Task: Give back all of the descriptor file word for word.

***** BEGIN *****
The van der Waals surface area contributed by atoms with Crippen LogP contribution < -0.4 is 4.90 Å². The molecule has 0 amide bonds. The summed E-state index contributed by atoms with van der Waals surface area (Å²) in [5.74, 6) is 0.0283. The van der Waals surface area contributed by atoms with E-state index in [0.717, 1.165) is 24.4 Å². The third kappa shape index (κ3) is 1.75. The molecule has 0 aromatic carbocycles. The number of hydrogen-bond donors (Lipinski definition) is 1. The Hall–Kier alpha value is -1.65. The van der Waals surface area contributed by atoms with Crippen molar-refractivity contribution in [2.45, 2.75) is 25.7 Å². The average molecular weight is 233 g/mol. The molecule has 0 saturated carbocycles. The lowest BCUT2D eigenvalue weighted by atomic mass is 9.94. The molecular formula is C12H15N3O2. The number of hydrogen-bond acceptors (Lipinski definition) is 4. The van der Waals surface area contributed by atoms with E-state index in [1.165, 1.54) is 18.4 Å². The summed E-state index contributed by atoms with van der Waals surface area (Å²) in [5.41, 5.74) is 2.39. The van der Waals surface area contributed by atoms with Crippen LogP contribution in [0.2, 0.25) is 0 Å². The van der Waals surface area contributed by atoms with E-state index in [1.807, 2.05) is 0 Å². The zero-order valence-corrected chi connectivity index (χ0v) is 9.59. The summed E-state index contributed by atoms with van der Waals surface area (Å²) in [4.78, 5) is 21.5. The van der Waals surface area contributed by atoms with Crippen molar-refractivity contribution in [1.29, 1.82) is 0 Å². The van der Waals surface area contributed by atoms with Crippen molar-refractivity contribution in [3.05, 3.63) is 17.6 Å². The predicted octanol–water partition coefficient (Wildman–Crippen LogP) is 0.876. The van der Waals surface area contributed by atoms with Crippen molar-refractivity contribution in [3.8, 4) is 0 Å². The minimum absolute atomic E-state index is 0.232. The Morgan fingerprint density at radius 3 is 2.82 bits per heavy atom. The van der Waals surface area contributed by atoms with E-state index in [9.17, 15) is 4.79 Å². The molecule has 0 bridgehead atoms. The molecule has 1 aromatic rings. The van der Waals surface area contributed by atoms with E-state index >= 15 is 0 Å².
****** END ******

The van der Waals surface area contributed by atoms with Crippen LogP contribution < -0.4 is 4.90 Å². The molecule has 0 amide bonds. The summed E-state index contributed by atoms with van der Waals surface area (Å²) in [5.74, 6) is 0.0283. The van der Waals surface area contributed by atoms with E-state index in [0.717, 1.165) is 24.4 Å². The third kappa shape index (κ3) is 1.75. The molecule has 0 aromatic carbocycles. The number of hydrogen-bond donors (Lipinski definition) is 1. The Hall–Kier alpha value is -1.65. The van der Waals surface area contributed by atoms with Crippen molar-refractivity contribution in [2.45, 2.75) is 25.7 Å². The average molecular weight is 233 g/mol. The molecule has 0 saturated carbocycles. The lowest BCUT2D eigenvalue weighted by atomic mass is 9.94. The molecular formula is C12H15N3O2. The number of hydrogen-bond acceptors (Lipinski definition) is 4. The van der Waals surface area contributed by atoms with E-state index in [1.165, 1.54) is 18.4 Å². The summed E-state index contributed by atoms with van der Waals surface area (Å²) in [5.41, 5.74) is 2.39. The van der Waals surface area contributed by atoms with Crippen LogP contribution in [0.2, 0.25) is 0 Å². The van der Waals surface area contributed by atoms with E-state index in [1.807, 2.05) is 0 Å². The zero-order valence-corrected chi connectivity index (χ0v) is 9.59. The summed E-state index contributed by atoms with van der Waals surface area (Å²) in [4.78, 5) is 21.5. The van der Waals surface area contributed by atoms with Crippen molar-refractivity contribution in [1.29, 1.82) is 0 Å². The van der Waals surface area contributed by atoms with Crippen molar-refractivity contribution in [3.05, 3.63) is 17.6 Å². The predicted octanol–water partition coefficient (Wildman–Crippen LogP) is 0.876. The van der Waals surface area contributed by atoms with Crippen molar-refractivity contribution in [3.8, 4) is 0 Å². The minimum absolute atomic E-state index is 0.232. The Morgan fingerprint density at radius 3 is 2.82 bits per heavy atom. The van der Waals surface area contributed by atoms with E-state index in [9.17, 15) is 4.79 Å². The molecule has 0 bridgehead atoms. The molecule has 1 aromatic rings. The van der Waals surface area contributed by atoms with E-state index >= 15 is 0 Å².